nat geo

As usual, the latest National Geographic contained wonders – and as usual, many of those wonders were distinctly familiar to me! That’s one of the best things about the magazine, for those of its readers who’ve seen a bit of the world: the best photographers in the business work every month to bring it all back to you.

Of course, that has good and bad parts, since a great deal of the world is rather unpleasant. This month’s cover article, on benighted Libya, is an excellent if slightly obvious example: the piece is all about Libya’s people slowly emerging to rediscover their country in the wake of their tyrant’s downfall, but the place has been a hell-zone since the days of Septimius Severus, and the article can’t do much to hide that fact, though it tries mighty hard.

And if an article on Libya is an example of an obvious reminder of something unpleasant, how much more jameson's mambaso must be an article on venom? (as the article itself helpfully reminds us, poison is ingested – venom is injected) The piece in question is by Jennifer Holland, and it’s called “The Bite That Heels” because its hook is that the deadliest venoms in the animal kingdom may hold vast untapped pharmaceutical treasures, chemical combinations that, properly refined, could work wonders in treating everything from hypertension to heart disease to cancer. The naturalists and scientists interviewed throughout the article all sound so purposeful and optimistic, but the great photos by Mattias Klum won’t make the retired world traveller dream of miracle medical cures, no – the gorgeous shots of green mambas and cobras and Cameroon’s hysterically savage rhino viper will only serve to remind such a traveller of one thing: how rotten it is to be on the receiving end of venom. Scorpions and snakes may be the unwitting factories of future vaccines, but their bites and stings kill well over 100,000 humans every year (and Gawd only knows how many other animals), and some world-travellers have had spectacularly bad luck in the whole getting-bit sweepstakes. Klum’s beautiful shot of a Jameson’s mamba, looking like a perfect thing chipped out of emerald, will no doubt elicit several rhapsodizing letters – but getting bit by a Jameson’s mamba can ruin your whole afternoon. And if there were anyone alive today who’s been bitten, stabbed, and stung by every single one of the noxious creatures mentioned in this article, well …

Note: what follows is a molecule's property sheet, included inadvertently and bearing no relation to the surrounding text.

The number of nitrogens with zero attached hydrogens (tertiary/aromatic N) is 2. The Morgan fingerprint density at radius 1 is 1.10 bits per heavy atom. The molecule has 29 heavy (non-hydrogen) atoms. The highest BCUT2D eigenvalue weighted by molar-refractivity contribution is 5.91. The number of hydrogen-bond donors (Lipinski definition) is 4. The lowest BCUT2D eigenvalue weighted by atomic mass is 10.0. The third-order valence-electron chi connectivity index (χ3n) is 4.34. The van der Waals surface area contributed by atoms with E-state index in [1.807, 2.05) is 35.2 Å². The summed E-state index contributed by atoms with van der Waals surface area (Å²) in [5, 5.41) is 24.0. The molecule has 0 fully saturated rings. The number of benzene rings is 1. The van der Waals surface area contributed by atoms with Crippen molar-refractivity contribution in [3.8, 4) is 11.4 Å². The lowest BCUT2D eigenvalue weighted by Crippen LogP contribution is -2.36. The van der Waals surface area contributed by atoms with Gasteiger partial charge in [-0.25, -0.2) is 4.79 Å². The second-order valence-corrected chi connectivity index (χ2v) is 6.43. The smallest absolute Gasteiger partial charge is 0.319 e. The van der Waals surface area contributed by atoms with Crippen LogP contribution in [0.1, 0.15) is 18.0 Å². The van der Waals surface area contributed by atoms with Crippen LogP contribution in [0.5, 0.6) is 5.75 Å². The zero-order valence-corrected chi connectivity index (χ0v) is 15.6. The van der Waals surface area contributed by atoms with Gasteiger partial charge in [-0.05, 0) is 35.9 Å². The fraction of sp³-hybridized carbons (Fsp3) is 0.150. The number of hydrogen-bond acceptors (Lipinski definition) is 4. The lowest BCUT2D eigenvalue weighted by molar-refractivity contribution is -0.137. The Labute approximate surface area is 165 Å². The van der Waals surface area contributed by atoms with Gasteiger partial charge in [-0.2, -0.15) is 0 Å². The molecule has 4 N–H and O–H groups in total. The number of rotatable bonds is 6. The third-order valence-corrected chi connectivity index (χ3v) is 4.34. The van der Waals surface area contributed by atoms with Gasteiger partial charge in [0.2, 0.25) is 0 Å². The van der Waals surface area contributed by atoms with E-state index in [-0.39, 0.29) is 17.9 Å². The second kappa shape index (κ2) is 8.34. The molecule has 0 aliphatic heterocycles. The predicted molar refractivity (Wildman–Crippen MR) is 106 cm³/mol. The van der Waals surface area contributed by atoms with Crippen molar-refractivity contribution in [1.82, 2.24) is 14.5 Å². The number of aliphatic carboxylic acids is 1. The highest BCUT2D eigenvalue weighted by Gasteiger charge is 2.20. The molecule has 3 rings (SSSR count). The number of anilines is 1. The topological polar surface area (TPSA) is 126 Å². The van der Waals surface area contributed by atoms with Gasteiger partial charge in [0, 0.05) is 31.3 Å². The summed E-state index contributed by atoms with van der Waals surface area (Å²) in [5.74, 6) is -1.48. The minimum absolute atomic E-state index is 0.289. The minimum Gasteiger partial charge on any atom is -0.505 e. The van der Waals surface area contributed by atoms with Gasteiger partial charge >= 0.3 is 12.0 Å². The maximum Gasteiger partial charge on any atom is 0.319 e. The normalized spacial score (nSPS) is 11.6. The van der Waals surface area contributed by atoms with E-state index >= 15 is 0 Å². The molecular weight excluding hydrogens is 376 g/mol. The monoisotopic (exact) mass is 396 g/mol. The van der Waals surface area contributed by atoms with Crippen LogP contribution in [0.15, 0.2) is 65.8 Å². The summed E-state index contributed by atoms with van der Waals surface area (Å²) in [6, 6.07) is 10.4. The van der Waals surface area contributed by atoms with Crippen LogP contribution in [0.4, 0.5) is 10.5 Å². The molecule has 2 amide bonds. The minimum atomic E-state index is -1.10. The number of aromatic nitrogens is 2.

Slightly warmer memories were evoked by Michael Finkel’s fantastic article on the Kyrgyz nomads of Afghanistan’s Wakhan corridor between Pakistan and Tajikistan – although ‘warmer’ only in the emotional sense, since the high plateaus that are the setting for Finkel’s piece (and for Matthieu Paley’s quietly magnificent photos) are some of the most relentlessly cold places in the world. The hardy people who live there can see the temperature plunge to dozens of degrees below zero virtually every day of the year, and the very rare visitor to the region must travel for almost a solid week of utter misery (trusting yaks not to slip and fall on snow- and ice-covered pathways no wider than the computer you’re using to read this, camping in glorified lean-to’s while the wind shrieks ‘outside,’ subsisting on snow melt and gloppy stews of gleaming half-melted fat, etc.) just to get there. And as Finkel makes clear, that visitor is travelling as much through time as through the Karakoram Range:

This intense isolation is the reason the Kyrgyz suffer from a catastrophic death rate. There’s no doctor, no health clinic, few medicines. In the harsh environment, even a minor ailment – a sniffle, a headache – can swiftly turn virulent. The death rate for children among the Afghan Kyrgyz may be the highest in the world. Less than half live to their fifth birthday. It is not unusual for parents to lose five children, or six, or seven. Women die at an alarming rate while giving birth.

There is beauty to the place – Paley’s photos capture it well – but it comes at such a preposterous cost to everything living that sees it. The retired world-traveller will likely remember it as a place of pure longing – not for plumbing or warmth but for an entirely different world: hunkered down in the Kyrgyz’s miserable world, you long for the warmth and comfort of a half-length sofa covered in sleeping dogs, where you can read about it all in complete peace. After first checking for kraits in the cushions, that is.

  • Andrew Levkoff

    How those Kyrgyz do love their cell phones! Even if they can’t use them to make a call.

© 2007-2018, Steve Donoghue